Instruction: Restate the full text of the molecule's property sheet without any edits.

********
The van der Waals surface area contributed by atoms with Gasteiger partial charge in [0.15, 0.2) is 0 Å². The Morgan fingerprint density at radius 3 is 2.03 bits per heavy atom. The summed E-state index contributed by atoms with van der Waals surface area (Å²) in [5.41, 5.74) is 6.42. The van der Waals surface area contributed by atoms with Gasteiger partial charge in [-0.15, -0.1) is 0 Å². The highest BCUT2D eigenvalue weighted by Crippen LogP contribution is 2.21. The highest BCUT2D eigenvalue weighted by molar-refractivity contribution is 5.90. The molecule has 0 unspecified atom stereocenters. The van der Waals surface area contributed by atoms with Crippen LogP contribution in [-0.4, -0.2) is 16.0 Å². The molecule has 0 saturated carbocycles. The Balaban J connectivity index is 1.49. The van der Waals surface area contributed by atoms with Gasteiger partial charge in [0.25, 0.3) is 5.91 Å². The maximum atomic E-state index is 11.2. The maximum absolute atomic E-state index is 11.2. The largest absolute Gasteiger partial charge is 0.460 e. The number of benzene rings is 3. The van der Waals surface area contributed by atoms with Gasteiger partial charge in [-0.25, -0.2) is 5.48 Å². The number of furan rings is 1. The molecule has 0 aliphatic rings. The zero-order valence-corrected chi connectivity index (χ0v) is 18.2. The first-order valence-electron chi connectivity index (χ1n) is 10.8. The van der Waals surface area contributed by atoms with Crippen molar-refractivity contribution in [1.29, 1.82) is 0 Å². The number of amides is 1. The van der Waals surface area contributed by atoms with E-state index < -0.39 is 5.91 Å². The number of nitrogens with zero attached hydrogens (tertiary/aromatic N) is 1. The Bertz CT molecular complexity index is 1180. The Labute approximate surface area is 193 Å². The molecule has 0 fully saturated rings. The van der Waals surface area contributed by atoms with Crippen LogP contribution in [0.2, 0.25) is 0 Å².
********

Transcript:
The van der Waals surface area contributed by atoms with Gasteiger partial charge in [0.15, 0.2) is 0 Å². The Morgan fingerprint density at radius 3 is 2.03 bits per heavy atom. The summed E-state index contributed by atoms with van der Waals surface area (Å²) in [5.41, 5.74) is 6.42. The van der Waals surface area contributed by atoms with Gasteiger partial charge in [-0.15, -0.1) is 0 Å². The highest BCUT2D eigenvalue weighted by Crippen LogP contribution is 2.21. The highest BCUT2D eigenvalue weighted by molar-refractivity contribution is 5.90. The molecule has 0 unspecified atom stereocenters. The van der Waals surface area contributed by atoms with Crippen LogP contribution in [-0.4, -0.2) is 16.0 Å². The molecule has 0 saturated carbocycles. The Balaban J connectivity index is 1.49. The van der Waals surface area contributed by atoms with Gasteiger partial charge in [0.25, 0.3) is 5.91 Å². The maximum atomic E-state index is 11.2. The maximum absolute atomic E-state index is 11.2. The largest absolute Gasteiger partial charge is 0.460 e. The number of benzene rings is 3. The van der Waals surface area contributed by atoms with Gasteiger partial charge in [-0.25, -0.2) is 5.48 Å². The number of furan rings is 1. The molecule has 0 aliphatic rings. The zero-order valence-corrected chi connectivity index (χ0v) is 18.2. The first-order valence-electron chi connectivity index (χ1n) is 10.8. The van der Waals surface area contributed by atoms with Crippen molar-refractivity contribution in [1.29, 1.82) is 0 Å². The number of amides is 1. The van der Waals surface area contributed by atoms with E-state index < -0.39 is 5.91 Å². The number of nitrogens with zero attached hydrogens (tertiary/aromatic N) is 1. The Bertz CT molecular complexity index is 1180. The Labute approximate surface area is 193 Å². The molecule has 0 fully saturated rings. The van der Waals surface area contributed by atoms with Crippen LogP contribution in [0.2, 0.25) is 0 Å².